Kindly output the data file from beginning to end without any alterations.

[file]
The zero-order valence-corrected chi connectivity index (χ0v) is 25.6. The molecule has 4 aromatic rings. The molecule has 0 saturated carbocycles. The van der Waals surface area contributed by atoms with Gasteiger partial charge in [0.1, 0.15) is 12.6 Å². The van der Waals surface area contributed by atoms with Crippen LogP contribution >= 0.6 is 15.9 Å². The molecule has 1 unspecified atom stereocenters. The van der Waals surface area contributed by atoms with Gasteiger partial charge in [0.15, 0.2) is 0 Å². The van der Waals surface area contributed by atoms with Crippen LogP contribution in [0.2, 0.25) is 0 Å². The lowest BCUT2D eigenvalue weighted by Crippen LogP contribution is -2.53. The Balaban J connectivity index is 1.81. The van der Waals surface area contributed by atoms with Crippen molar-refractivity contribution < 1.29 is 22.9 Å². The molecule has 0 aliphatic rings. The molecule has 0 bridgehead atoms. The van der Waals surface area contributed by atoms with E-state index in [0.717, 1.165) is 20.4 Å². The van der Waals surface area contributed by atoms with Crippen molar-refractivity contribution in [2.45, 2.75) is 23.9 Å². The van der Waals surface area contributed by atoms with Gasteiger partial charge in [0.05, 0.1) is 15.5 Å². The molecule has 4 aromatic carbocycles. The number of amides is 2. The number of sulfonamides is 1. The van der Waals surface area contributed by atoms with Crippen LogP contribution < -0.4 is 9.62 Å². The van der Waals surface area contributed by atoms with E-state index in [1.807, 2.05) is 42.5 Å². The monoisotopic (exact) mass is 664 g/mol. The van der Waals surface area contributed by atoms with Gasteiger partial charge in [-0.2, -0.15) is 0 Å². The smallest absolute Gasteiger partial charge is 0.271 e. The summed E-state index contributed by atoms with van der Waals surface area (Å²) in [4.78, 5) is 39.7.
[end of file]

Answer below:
The zero-order valence-corrected chi connectivity index (χ0v) is 25.6. The molecule has 4 aromatic rings. The molecule has 0 saturated carbocycles. The van der Waals surface area contributed by atoms with Gasteiger partial charge in [0.1, 0.15) is 12.6 Å². The van der Waals surface area contributed by atoms with Crippen LogP contribution >= 0.6 is 15.9 Å². The molecule has 1 unspecified atom stereocenters. The van der Waals surface area contributed by atoms with Gasteiger partial charge in [0.15, 0.2) is 0 Å². The van der Waals surface area contributed by atoms with Crippen LogP contribution in [0.2, 0.25) is 0 Å². The lowest BCUT2D eigenvalue weighted by Crippen LogP contribution is -2.53. The Balaban J connectivity index is 1.81. The van der Waals surface area contributed by atoms with Crippen molar-refractivity contribution < 1.29 is 22.9 Å². The molecule has 0 aliphatic rings. The molecule has 0 bridgehead atoms. The van der Waals surface area contributed by atoms with E-state index in [0.717, 1.165) is 20.4 Å². The van der Waals surface area contributed by atoms with Crippen molar-refractivity contribution in [2.45, 2.75) is 23.9 Å². The van der Waals surface area contributed by atoms with Gasteiger partial charge in [0.05, 0.1) is 15.5 Å². The molecule has 4 aromatic carbocycles. The number of amides is 2. The number of sulfonamides is 1. The van der Waals surface area contributed by atoms with Crippen LogP contribution < -0.4 is 9.62 Å². The van der Waals surface area contributed by atoms with E-state index in [1.807, 2.05) is 42.5 Å². The monoisotopic (exact) mass is 664 g/mol. The van der Waals surface area contributed by atoms with Gasteiger partial charge in [-0.2, -0.15) is 0 Å². The smallest absolute Gasteiger partial charge is 0.271 e. The summed E-state index contributed by atoms with van der Waals surface area (Å²) in [4.78, 5) is 39.7.